The World is Watching….


This week I wrote a simple post on Facebook that receive a great deal of response. It simply read, “The world watches the way we worship.”  Those of you who know me, have heard that again and again over the years, but I am burdened at how our congregations not only sing, but how they look as they “worship.”  Interestingly, white American church culture has  taught their children “behave,” be reverent,”  “sit still,” “don’t run with sissors….” etc.  I understand the  intent, but I am afraid we have missed an important aspect to worship.

As a child, I eagerly wanted to run to, and throw my arms up to my dad.  I knew he loved me and I love him.  This is the relationship God wants with us.  That is not disrespect, it is worship.   To a degree, we  have thwarted our worship activity so,  as adults, though  we often fellowship openly in the lobbies of our churches, we walk into the worship center as if Jesus has died all over again.  Black,  Hispanic, Asian,  and  other cultures teach their children to openly and freely worship and thus as adults, are free to express openly their praise.   Our intentions were no doubt pure, but the result is that our witness too often appears we have no real zeal for our faith.  Reverence is acknowledging who God truly is and worship is responding to that knowledge.  The worship of the Bible was often noisy and active.  Not “rowdy,” but it sure was not passive.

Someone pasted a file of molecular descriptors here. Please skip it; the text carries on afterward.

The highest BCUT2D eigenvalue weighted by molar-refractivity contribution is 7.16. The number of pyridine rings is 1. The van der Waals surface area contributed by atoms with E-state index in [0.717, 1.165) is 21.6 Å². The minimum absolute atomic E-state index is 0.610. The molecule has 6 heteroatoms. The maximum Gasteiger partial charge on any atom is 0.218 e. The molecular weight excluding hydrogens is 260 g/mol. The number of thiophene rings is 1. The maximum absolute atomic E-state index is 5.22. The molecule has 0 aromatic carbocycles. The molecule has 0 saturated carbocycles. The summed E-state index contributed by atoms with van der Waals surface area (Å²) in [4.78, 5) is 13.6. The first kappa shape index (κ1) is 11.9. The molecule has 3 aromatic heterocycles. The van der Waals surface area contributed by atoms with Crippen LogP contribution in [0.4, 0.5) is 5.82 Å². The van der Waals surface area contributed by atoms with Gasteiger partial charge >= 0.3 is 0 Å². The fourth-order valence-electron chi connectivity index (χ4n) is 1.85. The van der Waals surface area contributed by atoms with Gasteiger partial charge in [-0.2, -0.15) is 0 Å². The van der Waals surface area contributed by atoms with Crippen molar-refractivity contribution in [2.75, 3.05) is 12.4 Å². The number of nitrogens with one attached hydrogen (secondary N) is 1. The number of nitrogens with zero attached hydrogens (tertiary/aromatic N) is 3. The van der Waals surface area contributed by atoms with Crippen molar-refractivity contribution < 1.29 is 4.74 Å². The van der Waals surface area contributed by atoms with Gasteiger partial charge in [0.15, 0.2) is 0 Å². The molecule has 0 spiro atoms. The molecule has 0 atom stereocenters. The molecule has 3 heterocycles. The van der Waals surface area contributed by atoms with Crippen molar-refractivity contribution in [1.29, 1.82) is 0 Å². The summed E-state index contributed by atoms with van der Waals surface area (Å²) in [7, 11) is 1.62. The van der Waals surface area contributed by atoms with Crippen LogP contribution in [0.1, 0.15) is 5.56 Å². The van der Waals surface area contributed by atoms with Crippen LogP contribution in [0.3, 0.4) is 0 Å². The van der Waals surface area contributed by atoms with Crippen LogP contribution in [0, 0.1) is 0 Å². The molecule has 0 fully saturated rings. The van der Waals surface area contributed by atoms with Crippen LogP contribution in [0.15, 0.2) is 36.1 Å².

Right now we are all trying to wrap our brains around the fact that so many Christians are suffering greatly around the world.   As horrific as it is, it is bringing a great deal of attention to ChristiansThe world is literally watching believers and asking, “Is their faith real?”  With all this attention, this might be greatest opportunity the Lord has ever given us to boldly and openly worship.   As discouraging as it is around us, if we will minister/worship out of the overflow our relationship with Christ, we will not be discouraged and the world, our world, will see Jesus in us.